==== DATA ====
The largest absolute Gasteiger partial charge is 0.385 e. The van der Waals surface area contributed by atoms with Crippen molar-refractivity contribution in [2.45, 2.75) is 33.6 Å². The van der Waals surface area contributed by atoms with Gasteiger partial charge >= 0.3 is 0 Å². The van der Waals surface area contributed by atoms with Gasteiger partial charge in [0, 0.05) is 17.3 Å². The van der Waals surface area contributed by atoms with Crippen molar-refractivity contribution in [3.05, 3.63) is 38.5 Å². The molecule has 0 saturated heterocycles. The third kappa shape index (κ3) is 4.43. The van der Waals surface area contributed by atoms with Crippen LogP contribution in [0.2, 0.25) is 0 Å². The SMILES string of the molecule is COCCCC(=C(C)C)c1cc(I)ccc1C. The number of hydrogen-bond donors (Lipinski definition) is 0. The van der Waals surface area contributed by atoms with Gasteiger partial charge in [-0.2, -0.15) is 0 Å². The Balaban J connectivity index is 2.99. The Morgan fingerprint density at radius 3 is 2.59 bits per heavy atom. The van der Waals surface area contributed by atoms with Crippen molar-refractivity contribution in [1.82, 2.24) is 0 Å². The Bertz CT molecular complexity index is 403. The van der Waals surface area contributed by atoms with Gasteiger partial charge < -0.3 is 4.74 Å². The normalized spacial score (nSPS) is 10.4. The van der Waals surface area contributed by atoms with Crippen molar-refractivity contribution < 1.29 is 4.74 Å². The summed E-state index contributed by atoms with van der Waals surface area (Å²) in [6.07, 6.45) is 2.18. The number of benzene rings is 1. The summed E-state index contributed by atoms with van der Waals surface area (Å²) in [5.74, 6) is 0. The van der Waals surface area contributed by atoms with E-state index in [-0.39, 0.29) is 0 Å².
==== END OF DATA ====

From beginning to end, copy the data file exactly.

The largest absolute Gasteiger partial charge is 0.385 e. The van der Waals surface area contributed by atoms with Crippen molar-refractivity contribution in [2.45, 2.75) is 33.6 Å². The van der Waals surface area contributed by atoms with Gasteiger partial charge >= 0.3 is 0 Å². The van der Waals surface area contributed by atoms with Gasteiger partial charge in [0, 0.05) is 17.3 Å². The van der Waals surface area contributed by atoms with Crippen molar-refractivity contribution in [3.05, 3.63) is 38.5 Å². The molecule has 0 saturated heterocycles. The third kappa shape index (κ3) is 4.43. The van der Waals surface area contributed by atoms with Crippen LogP contribution in [0.2, 0.25) is 0 Å². The SMILES string of the molecule is COCCCC(=C(C)C)c1cc(I)ccc1C. The number of hydrogen-bond donors (Lipinski definition) is 0. The van der Waals surface area contributed by atoms with Gasteiger partial charge in [-0.2, -0.15) is 0 Å². The Balaban J connectivity index is 2.99. The Morgan fingerprint density at radius 3 is 2.59 bits per heavy atom. The van der Waals surface area contributed by atoms with Crippen molar-refractivity contribution in [1.82, 2.24) is 0 Å². The Bertz CT molecular complexity index is 403. The van der Waals surface area contributed by atoms with Gasteiger partial charge < -0.3 is 4.74 Å². The normalized spacial score (nSPS) is 10.4. The van der Waals surface area contributed by atoms with Crippen molar-refractivity contribution < 1.29 is 4.74 Å². The summed E-state index contributed by atoms with van der Waals surface area (Å²) in [6.07, 6.45) is 2.18. The number of benzene rings is 1. The summed E-state index contributed by atoms with van der Waals surface area (Å²) in [5.74, 6) is 0. The van der Waals surface area contributed by atoms with E-state index in [-0.39, 0.29) is 0 Å².